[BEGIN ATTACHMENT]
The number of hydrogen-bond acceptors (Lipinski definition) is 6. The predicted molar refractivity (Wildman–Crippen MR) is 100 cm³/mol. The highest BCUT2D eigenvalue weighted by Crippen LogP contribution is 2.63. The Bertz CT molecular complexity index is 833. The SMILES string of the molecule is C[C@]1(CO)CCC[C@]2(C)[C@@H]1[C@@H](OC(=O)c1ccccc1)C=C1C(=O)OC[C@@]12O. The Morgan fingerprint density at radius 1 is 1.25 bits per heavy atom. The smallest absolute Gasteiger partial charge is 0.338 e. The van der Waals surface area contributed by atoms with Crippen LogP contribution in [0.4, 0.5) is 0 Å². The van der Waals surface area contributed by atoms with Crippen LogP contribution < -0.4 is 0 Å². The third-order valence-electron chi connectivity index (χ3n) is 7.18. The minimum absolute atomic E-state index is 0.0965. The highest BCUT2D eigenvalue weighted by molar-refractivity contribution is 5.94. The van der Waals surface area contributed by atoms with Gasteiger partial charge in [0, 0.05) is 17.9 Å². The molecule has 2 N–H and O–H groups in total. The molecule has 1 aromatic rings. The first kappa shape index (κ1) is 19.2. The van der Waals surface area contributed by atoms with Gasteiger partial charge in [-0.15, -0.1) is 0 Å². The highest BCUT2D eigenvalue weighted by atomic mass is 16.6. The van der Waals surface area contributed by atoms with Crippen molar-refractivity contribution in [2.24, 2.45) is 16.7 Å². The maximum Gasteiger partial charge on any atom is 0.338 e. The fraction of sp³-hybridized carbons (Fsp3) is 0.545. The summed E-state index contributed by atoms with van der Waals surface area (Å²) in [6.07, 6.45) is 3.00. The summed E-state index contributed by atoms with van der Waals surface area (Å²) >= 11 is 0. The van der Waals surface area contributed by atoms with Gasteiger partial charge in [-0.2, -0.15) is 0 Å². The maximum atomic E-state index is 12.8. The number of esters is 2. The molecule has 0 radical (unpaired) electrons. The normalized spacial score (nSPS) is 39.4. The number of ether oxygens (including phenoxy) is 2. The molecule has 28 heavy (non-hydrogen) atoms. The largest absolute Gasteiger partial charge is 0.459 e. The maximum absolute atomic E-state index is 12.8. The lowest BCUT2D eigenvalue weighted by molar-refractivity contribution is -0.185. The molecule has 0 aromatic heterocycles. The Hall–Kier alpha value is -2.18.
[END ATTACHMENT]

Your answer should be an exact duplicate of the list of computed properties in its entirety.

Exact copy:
The number of hydrogen-bond acceptors (Lipinski definition) is 6. The predicted molar refractivity (Wildman–Crippen MR) is 100 cm³/mol. The highest BCUT2D eigenvalue weighted by Crippen LogP contribution is 2.63. The Bertz CT molecular complexity index is 833. The SMILES string of the molecule is C[C@]1(CO)CCC[C@]2(C)[C@@H]1[C@@H](OC(=O)c1ccccc1)C=C1C(=O)OC[C@@]12O. The Morgan fingerprint density at radius 1 is 1.25 bits per heavy atom. The smallest absolute Gasteiger partial charge is 0.338 e. The van der Waals surface area contributed by atoms with Crippen LogP contribution in [0.4, 0.5) is 0 Å². The van der Waals surface area contributed by atoms with Crippen LogP contribution < -0.4 is 0 Å². The third-order valence-electron chi connectivity index (χ3n) is 7.18. The minimum absolute atomic E-state index is 0.0965. The highest BCUT2D eigenvalue weighted by molar-refractivity contribution is 5.94. The van der Waals surface area contributed by atoms with Gasteiger partial charge in [0, 0.05) is 17.9 Å². The molecule has 2 N–H and O–H groups in total. The molecule has 1 aromatic rings. The first kappa shape index (κ1) is 19.2. The van der Waals surface area contributed by atoms with Gasteiger partial charge in [-0.15, -0.1) is 0 Å². The highest BCUT2D eigenvalue weighted by atomic mass is 16.6. The van der Waals surface area contributed by atoms with Crippen molar-refractivity contribution in [2.24, 2.45) is 16.7 Å². The maximum Gasteiger partial charge on any atom is 0.338 e. The fraction of sp³-hybridized carbons (Fsp3) is 0.545. The summed E-state index contributed by atoms with van der Waals surface area (Å²) in [6.07, 6.45) is 3.00. The summed E-state index contributed by atoms with van der Waals surface area (Å²) >= 11 is 0. The van der Waals surface area contributed by atoms with Gasteiger partial charge in [-0.2, -0.15) is 0 Å². The maximum atomic E-state index is 12.8. The number of esters is 2. The molecule has 0 radical (unpaired) electrons. The normalized spacial score (nSPS) is 39.4. The number of ether oxygens (including phenoxy) is 2. The molecule has 28 heavy (non-hydrogen) atoms. The largest absolute Gasteiger partial charge is 0.459 e. The maximum absolute atomic E-state index is 12.8. The lowest BCUT2D eigenvalue weighted by molar-refractivity contribution is -0.185. The molecule has 0 aromatic heterocycles. The Hall–Kier alpha value is -2.18.